If you think that your will takes care of your 401(k), Traditional IRA, Roth IRA, brokerage accounts, life insurance or mutual funds, think again. Most of these can be set up to pay out to your beneficiaries just by filling out a simple form. Make sure that these investment accounts have a beneficiary form on file that tells the financial company how to send this money out when you die.
A lot of people ask about trusts, and if that’s right for them. We believe a trust makes sense when you have any of these situations:
- You want to add some restrictions or requirements, such as wanting your inheritance to be used for education, or to restrict your kids from getting money in a way that could harm them, like with drug/alcohol abuse or perhaps a divorce.
- There is a special need situation and you want to get money to a family member, but make sure they are still eligible for government assistance
- You own property such as a house or cabin, especially if there is more than one beneficiary or if it is out of state
- You want to ‘avoid probate’ and keep your families financial matters away from probate court.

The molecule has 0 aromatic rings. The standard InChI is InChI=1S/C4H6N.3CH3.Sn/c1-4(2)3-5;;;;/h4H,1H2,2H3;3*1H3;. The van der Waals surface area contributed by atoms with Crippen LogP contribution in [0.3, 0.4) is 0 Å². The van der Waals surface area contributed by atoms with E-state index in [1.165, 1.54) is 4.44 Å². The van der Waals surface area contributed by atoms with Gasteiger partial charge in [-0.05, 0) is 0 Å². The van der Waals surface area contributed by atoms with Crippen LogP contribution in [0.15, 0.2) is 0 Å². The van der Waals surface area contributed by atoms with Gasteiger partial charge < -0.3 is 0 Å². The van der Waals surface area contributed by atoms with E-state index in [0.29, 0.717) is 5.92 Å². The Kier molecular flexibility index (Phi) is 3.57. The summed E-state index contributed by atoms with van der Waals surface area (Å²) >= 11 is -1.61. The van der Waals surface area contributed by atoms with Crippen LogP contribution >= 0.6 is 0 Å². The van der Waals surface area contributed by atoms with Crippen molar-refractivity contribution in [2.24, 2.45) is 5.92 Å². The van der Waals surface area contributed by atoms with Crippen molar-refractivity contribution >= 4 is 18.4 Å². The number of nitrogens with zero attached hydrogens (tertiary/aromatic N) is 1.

Other times people are concerned about the estate tax or inheritance tax. Well we have good news for you. There hasn’t been an inheritance tax in Wisconsin since 1992, and in 2021 an individual needs to leave behind over $11.7 million for there to be an estate tax. This is roughly 0.1% of all estate situations.
So inheritance and estate taxes are probably something you don’t need to worry about, but income tax very well could be.
A lot of people have the majority of their retirement accounts in Traditional 401(k) and IRA investments. You got a tax break when you put the money in, but when your kids inherit those accounts they will have to pay the taxes as they take the money out. And tax law changes in December 2019 force your beneficiaries to take that money out over 10 years (in most cases) or less.